Culture has a profound impact on how individuals and teams communicate and respond to situations in the moment. We need to grow our awareness of our own cultural heritage and our unconscious biases. By noticing and appreciating the richness and variety of human experience, we begin to perceive the subtle cultural differences that encourage us to gently interrogate our iron-clad assumptions and expectations about what behaviour is ‘default’, ‘normal’ or ‘correct’. By engaging with diverse teams and opening ourselves to new experiences, we gradually uncover the unwritten, unquestioned, unconscious rules and codes that we’ve absorbed since childhood.
An individual’s lived experience, perception and cultural background influence their communication and behaviour. Our gestures, expressions, non-verbal communication and body language are shaped by the cultural norms we absorbed in our developing years. Our cultural background influences the context of our communications by differences in how we perceive and value time, space and touch. To understand the rich and complex influence of culture and other hidden impacts in our communication, we should pay attention to these differences:
A person who grew up in a low-context culture such as the US or Germany expects communication to be explicit and specific. A person from a high-context culture, such as Japan or Indonesia, expects the listener to accurately interpret indirect messaging and subtle non-verbal cues in their communication.
A person who is communicating in a language they have learned, especially in later years, will differ in style and interpretation from a person who is speaking in their native tongue.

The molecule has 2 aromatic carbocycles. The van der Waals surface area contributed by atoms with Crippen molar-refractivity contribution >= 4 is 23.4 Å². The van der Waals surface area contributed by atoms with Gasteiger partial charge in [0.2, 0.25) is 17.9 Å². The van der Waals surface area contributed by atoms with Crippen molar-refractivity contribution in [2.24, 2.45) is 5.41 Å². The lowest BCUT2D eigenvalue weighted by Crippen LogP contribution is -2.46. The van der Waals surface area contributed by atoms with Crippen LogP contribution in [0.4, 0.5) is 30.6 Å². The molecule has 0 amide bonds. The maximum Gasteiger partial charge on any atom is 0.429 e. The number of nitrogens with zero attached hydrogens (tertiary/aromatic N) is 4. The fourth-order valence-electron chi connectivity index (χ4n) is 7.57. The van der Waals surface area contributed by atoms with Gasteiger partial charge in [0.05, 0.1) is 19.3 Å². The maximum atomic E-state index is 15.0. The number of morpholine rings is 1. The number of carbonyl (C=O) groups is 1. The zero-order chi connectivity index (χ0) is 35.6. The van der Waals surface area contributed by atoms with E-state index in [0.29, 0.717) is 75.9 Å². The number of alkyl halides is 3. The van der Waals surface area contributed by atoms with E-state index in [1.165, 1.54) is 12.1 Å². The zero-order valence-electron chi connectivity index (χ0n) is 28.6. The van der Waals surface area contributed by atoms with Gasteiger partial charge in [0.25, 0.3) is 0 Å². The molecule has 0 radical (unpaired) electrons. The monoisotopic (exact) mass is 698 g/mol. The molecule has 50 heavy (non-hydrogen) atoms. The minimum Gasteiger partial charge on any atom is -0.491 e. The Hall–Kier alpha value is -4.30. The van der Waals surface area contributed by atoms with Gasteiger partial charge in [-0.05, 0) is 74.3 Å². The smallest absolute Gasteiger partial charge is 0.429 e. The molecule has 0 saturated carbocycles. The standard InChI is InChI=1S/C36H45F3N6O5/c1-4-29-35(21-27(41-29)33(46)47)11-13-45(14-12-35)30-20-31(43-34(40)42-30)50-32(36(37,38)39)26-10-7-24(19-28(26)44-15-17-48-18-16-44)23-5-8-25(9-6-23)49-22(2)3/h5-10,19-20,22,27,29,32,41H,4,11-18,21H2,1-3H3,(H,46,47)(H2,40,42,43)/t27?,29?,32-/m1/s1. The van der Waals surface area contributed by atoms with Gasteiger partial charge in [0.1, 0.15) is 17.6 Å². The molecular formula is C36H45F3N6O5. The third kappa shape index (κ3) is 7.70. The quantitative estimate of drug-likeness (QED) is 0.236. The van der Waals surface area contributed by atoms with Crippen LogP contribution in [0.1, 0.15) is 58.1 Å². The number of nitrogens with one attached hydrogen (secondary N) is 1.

Cultures vary in their comfort with the expression of emotion. An open expression of emotion that is acceptable in Italy or the US, may generate discomfort and disquiet in Japan or the UK.
Gender generates differences in the way we communicate as individuals and how we influence groups.
Our generation and stage in life impact what we perceive as ‘appropriate’ communication and behaviour in a workplace setting.
As well as our cultural codes, we all express ourselves according to our own interpersonal style and habitual way of behaving with others.
Corporate culture adds another layer of complexity to our communications and responses in a workplace setting. Employees unconsciously absorb the stated and unstated beliefs, goals and expectations of the organisation. Employees may come and go but the culture remains. In safety-critical workplaces, this may include an unacknowledged tension between safety and performance that can impact employee behaviour.
Inserting technology into our communications can exacerbate the differences and variance between individuals, teams, organisations and nationalities.
While gender influences how we communicate with each other as individuals and in groups, we also have our own preferred interpersonal style.
Despite increasingly sophisticated safety-critical systems, human intervention is still frequently required. Effective assessment and development of culturally-aware communication skills reduce the risk of human error in safety-critical and mission-critical environments while enabling organisations to promote excellence among their workforce.